In this passage, we are introduced to man of faith Joshua who was one of twelve sent out to spy on Canaan ready for an attack. However, on their return, while ten of the spies gave negative reports about how Israel would be overwhelmed and destroyed by the giants inhabiting the land, Joshua and another were the only ones to remind the people that God was with them and he would achieve it. (Perhaps he held in his mind how God had delivered them from the Pharoah and Egypt?)
The spirit of leadership observed in Joshua is a ‘primary spiritual gift’ which stands out from the many other gifts the believer possesses. While these other basic gifts also result in blessing and formational growth, our primary spiritual gift is unique in that when this gift is put into into action: :
- the person is energised (in a way they are not when operating in other gifts)
- other people are blessed by this ministry
- the person has a greater sense of calling and spiritual fulfillment.
This was certainly Joshua’s experience who after Moses went on to lead the people as they entered Canaan.
‘I will come down and speak with you there, and I will take some of the power of the Spirit that is on you and put it on them. They will share the burden of the people with you so that you will not have to carry it alone.’ Numbers 11v17
The context for today’s scripture is Moses and the Israelites have escaped Egypt and are now on their journey to the Promised Land. Sustained by the less than savoury rations of manna, the people soon get fed up with their daily meal of seed and water and complain (now remembering fondly the food they had in Egypt even though they ate it as slaves). Add to this issue, a fire in the outskirts of the camp and its clear Moses is struggling to single handedly address all the issues and problems coming his way.
And so God intervenes, gathering leaders and sharing the same Spirit that was on Moses with all of the others so that they too might help the community during this testing time. Interestingly, a foretaste of what will come later as God’s Holy Spirit will be shared through tongues of fire at Pentecost but this time residing in the people and not resting on them in a temporary measure for the task at hand.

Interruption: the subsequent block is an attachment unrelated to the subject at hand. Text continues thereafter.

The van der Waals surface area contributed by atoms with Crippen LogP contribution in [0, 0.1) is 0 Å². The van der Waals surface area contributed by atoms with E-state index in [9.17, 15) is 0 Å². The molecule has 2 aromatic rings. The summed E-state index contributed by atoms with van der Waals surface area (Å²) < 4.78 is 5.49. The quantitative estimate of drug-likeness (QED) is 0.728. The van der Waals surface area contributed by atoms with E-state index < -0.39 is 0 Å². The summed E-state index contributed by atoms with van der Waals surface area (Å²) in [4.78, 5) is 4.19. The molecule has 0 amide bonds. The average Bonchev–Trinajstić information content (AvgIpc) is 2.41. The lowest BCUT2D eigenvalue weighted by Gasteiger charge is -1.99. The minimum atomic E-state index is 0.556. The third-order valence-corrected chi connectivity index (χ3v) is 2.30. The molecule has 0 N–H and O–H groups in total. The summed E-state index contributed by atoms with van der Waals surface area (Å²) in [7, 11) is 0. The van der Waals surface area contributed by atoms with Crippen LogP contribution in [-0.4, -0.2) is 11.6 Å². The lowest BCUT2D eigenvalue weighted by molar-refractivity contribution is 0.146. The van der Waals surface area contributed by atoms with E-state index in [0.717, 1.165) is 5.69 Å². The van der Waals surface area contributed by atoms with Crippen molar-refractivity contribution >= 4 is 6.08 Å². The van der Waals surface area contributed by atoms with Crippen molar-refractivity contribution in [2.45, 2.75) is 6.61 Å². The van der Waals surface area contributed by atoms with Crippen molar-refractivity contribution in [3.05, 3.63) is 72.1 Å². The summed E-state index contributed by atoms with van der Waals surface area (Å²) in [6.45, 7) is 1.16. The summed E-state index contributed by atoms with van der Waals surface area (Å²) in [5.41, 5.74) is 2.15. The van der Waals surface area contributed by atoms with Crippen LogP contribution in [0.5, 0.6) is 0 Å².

…’and I have filled him with the Spirit of God, with wisdom, with understanding, with knowledge and with all kinds of skills— Exodus 31v3
This verse is about Bezalel -the son of Uri- who has been given wisdom, ability and expertise in all sorts of crafts. Nowadays, we might consider him more like a skilled person but the belief that his ability was God-given relates directly to the idea of a God who equips via spiritual means – something we would all do well to remember and give thanks for when people compliment us on our mental, physical and emotional abilities!
Today, we begin a new series on the works of the Holy Spirit in human history and how the Divine has operated in our world over the centuries.
The first way that God operates relates to the Old Testament where the Holy Spirit came upon an individual to temporarily equip and compel them to fulfil a God-given task (or tasks).
The second way God operates – most commonly seen in the New Testament – is where the Holy Spirit comes upon the person to permanently fill them with His Presence like a fluid” remaining within them throughout their lives unless curtailed by decisions that thwart His activity within them.